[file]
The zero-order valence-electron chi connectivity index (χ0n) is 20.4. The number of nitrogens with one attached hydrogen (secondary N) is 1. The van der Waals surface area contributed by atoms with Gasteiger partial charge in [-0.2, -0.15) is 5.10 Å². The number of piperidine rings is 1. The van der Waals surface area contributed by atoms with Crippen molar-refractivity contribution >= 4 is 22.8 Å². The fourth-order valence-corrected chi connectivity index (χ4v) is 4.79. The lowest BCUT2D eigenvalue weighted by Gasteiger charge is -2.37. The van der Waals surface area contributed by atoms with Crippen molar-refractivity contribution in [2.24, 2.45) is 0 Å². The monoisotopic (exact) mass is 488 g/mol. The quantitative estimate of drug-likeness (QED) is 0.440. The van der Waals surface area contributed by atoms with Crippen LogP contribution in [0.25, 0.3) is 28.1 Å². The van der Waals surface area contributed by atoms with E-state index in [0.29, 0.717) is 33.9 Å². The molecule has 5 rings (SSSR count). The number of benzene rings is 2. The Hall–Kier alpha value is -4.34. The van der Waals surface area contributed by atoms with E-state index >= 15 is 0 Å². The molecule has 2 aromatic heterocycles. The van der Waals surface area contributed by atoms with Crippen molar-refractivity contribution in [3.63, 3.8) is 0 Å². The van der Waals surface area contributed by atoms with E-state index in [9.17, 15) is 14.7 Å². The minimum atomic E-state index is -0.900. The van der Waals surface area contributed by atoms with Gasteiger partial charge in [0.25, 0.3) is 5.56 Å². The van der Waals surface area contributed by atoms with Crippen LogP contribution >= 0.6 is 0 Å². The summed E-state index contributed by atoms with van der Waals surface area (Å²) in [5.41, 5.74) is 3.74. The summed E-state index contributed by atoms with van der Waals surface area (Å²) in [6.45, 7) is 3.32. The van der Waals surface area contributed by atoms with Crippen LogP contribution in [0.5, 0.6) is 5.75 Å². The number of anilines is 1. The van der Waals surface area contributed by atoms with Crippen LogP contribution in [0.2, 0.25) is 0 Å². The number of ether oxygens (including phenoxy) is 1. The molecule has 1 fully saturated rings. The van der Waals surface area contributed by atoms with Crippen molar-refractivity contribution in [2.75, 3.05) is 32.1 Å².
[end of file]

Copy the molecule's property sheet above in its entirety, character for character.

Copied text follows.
The zero-order valence-electron chi connectivity index (χ0n) is 20.4. The number of nitrogens with one attached hydrogen (secondary N) is 1. The van der Waals surface area contributed by atoms with Gasteiger partial charge in [-0.2, -0.15) is 5.10 Å². The number of piperidine rings is 1. The van der Waals surface area contributed by atoms with Crippen molar-refractivity contribution >= 4 is 22.8 Å². The fourth-order valence-corrected chi connectivity index (χ4v) is 4.79. The lowest BCUT2D eigenvalue weighted by Gasteiger charge is -2.37. The van der Waals surface area contributed by atoms with Crippen molar-refractivity contribution in [2.24, 2.45) is 0 Å². The monoisotopic (exact) mass is 488 g/mol. The quantitative estimate of drug-likeness (QED) is 0.440. The van der Waals surface area contributed by atoms with Crippen LogP contribution in [0.25, 0.3) is 28.1 Å². The van der Waals surface area contributed by atoms with E-state index in [0.29, 0.717) is 33.9 Å². The molecule has 5 rings (SSSR count). The number of benzene rings is 2. The Hall–Kier alpha value is -4.34. The van der Waals surface area contributed by atoms with E-state index >= 15 is 0 Å². The molecule has 2 aromatic heterocycles. The van der Waals surface area contributed by atoms with Crippen molar-refractivity contribution in [3.63, 3.8) is 0 Å². The van der Waals surface area contributed by atoms with E-state index in [9.17, 15) is 14.7 Å². The minimum atomic E-state index is -0.900. The van der Waals surface area contributed by atoms with Gasteiger partial charge in [0.25, 0.3) is 5.56 Å². The van der Waals surface area contributed by atoms with Crippen LogP contribution >= 0.6 is 0 Å². The summed E-state index contributed by atoms with van der Waals surface area (Å²) in [5.41, 5.74) is 3.74. The summed E-state index contributed by atoms with van der Waals surface area (Å²) in [6.45, 7) is 3.32. The van der Waals surface area contributed by atoms with Crippen LogP contribution in [0.5, 0.6) is 5.75 Å². The number of anilines is 1. The van der Waals surface area contributed by atoms with Crippen LogP contribution in [0.2, 0.25) is 0 Å². The number of ether oxygens (including phenoxy) is 1. The molecule has 1 fully saturated rings. The van der Waals surface area contributed by atoms with Crippen molar-refractivity contribution in [2.75, 3.05) is 32.1 Å².